Some of my variable shows weak collinear relationship on my dependent variable.. how should I address this?


closed as too broad by Giskard, Fizz, Bayesian, emeryville, BB King Apr 28 at 22:31

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  • $\begingroup$ Did you mean between independent variables? $\endgroup$ – Adam Bailey Apr 22 at 9:04

Your question contains very little information so these are my two cents. Assuming your model is correctly specified and there is no underlying problem with the data you are using, there's really little you can do about this. In my experience, this is often the case where some variables are included based on the literature and the relationship found in the regression model does not necessarily reflect the hypothesized relationships. Now, assuming you are studying a relationship based on some theoretical work and that your sample isn't small (so as to have a negligible effect of insignificant variables on p-values), you should not drop variables (this is the equivalent as specifying a theoretical relationship based on the results of a regression model and it is, from a purely academic perspective, the wrong direction to work in). This is generally the case where these variables have a hypothesized relationship as predictors or serve as controls. When deciding whether the addition of these variables may create a problem in the OLS estimation you may try to run different regressions adding and excluding those variables to see if there are any important changes (e.g. in the variance explained by your model or in the overall fit). Now, as I said, there is little information provided, so I am assuming many things here.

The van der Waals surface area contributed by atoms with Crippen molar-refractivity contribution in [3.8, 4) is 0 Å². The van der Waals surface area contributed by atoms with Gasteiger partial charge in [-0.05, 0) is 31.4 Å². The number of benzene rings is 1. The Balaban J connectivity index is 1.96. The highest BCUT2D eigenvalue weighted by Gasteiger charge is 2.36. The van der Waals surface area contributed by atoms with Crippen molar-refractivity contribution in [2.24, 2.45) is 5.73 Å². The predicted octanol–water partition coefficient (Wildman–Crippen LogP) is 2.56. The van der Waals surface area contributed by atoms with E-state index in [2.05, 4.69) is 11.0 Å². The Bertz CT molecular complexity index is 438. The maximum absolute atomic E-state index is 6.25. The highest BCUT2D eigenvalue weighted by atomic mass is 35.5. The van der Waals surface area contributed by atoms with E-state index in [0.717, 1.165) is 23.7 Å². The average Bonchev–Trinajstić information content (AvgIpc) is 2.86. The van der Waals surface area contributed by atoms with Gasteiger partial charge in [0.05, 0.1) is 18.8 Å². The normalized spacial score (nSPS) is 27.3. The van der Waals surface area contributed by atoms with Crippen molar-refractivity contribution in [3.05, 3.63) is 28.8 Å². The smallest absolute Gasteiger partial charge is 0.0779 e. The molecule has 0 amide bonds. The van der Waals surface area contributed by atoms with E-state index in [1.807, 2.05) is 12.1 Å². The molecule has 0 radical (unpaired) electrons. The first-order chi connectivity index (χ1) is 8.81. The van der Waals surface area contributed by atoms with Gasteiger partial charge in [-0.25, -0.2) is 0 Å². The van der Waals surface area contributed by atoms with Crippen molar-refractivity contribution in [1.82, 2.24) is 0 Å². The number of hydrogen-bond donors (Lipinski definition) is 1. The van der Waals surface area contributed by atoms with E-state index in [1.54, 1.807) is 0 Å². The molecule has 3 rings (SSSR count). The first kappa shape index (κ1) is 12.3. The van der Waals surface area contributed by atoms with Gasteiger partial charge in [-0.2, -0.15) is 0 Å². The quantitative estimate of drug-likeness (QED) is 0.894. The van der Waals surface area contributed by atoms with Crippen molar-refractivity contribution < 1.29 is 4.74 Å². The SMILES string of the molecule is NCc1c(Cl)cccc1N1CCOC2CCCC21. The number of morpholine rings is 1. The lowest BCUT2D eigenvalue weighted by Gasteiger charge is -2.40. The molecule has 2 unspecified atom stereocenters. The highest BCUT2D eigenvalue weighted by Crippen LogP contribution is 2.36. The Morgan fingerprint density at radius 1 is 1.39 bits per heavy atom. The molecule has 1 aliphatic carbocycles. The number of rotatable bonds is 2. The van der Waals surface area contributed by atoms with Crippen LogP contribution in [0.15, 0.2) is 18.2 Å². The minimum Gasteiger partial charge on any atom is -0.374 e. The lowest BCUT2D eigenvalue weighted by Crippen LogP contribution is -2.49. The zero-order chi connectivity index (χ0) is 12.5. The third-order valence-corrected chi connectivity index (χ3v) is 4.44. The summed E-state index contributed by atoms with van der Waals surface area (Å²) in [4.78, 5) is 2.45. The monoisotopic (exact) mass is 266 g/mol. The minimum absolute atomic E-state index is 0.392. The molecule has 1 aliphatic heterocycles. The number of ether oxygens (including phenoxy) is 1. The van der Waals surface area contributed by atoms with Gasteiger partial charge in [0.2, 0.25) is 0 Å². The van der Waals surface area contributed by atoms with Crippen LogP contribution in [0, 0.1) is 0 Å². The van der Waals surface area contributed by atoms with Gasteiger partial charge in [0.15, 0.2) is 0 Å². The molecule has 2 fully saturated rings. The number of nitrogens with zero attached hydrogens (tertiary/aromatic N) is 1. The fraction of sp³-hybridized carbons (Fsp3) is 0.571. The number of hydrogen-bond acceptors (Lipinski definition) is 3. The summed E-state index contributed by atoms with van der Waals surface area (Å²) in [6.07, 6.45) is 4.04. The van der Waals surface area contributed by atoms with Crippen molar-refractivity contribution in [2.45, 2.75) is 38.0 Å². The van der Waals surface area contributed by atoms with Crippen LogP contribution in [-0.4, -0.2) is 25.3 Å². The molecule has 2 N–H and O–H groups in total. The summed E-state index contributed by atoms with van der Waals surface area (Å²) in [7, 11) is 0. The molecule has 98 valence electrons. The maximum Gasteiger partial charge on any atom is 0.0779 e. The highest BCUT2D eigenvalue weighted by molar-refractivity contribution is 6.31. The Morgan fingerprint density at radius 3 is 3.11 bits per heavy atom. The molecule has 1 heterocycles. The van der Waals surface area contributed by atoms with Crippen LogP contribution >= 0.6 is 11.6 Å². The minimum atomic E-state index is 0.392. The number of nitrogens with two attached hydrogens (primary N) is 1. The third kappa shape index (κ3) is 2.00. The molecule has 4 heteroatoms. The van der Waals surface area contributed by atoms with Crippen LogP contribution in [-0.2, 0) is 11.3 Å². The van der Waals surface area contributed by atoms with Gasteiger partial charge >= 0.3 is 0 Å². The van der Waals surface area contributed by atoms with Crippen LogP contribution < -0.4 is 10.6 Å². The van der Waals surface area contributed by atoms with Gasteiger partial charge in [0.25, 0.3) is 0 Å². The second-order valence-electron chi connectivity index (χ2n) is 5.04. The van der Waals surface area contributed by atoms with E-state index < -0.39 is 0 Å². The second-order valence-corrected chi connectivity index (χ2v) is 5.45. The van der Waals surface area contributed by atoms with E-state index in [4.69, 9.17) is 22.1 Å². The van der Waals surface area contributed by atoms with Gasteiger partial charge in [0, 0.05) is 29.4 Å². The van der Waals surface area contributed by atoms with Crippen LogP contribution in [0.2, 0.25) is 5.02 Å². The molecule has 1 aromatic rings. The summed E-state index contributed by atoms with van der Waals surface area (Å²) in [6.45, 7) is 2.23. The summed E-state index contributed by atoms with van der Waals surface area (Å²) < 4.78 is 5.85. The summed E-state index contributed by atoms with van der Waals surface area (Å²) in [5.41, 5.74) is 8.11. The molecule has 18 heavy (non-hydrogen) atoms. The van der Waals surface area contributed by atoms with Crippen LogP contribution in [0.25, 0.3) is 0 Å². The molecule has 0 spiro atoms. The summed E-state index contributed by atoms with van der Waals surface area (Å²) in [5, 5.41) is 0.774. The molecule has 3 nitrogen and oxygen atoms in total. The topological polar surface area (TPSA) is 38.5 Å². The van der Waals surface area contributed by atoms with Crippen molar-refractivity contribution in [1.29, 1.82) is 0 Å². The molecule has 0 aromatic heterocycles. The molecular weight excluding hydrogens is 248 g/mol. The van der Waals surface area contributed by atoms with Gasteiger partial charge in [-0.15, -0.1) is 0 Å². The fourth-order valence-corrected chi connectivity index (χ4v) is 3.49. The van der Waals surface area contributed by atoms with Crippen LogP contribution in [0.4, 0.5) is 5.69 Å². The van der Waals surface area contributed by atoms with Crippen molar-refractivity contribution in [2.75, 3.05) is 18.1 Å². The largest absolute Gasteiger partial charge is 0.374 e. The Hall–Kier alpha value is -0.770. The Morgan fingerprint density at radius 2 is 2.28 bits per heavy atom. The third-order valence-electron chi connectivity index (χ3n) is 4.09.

• $\begingroup$ Ok. Thank you. From what I understand, I can still fit my variables into the regression even If the correlation isn't significant since in the first place I have a theoretical model to back up for it. However, upon running it I should modify my variables as to fit the model....Actually, this is exactly what I did so I drop one of my variables to address multicollinearity problems. However, I was just pondering if I could drop a variable based on pearson correlation... $\endgroup$ – Ry G Apr 21 at 23:45
  • $\begingroup$ since disregarding those variables which are insignificant have made my p- values for other variables more significant unlike before which only one of it is significant. $\endgroup$ – Ry G Apr 21 at 23:50
  • $\begingroup$ If all your variables are justified from a theoretical perspective then you should not drop them just because doing so makes the remaining variables more significant. You can, however, report on this and possibly think of reasons as to why your regression model is reflecting this. I suggest you also look at the empirical literature on your specified relationship to see if others have had similar results. $\endgroup$ – user20105 Apr 22 at 10:39

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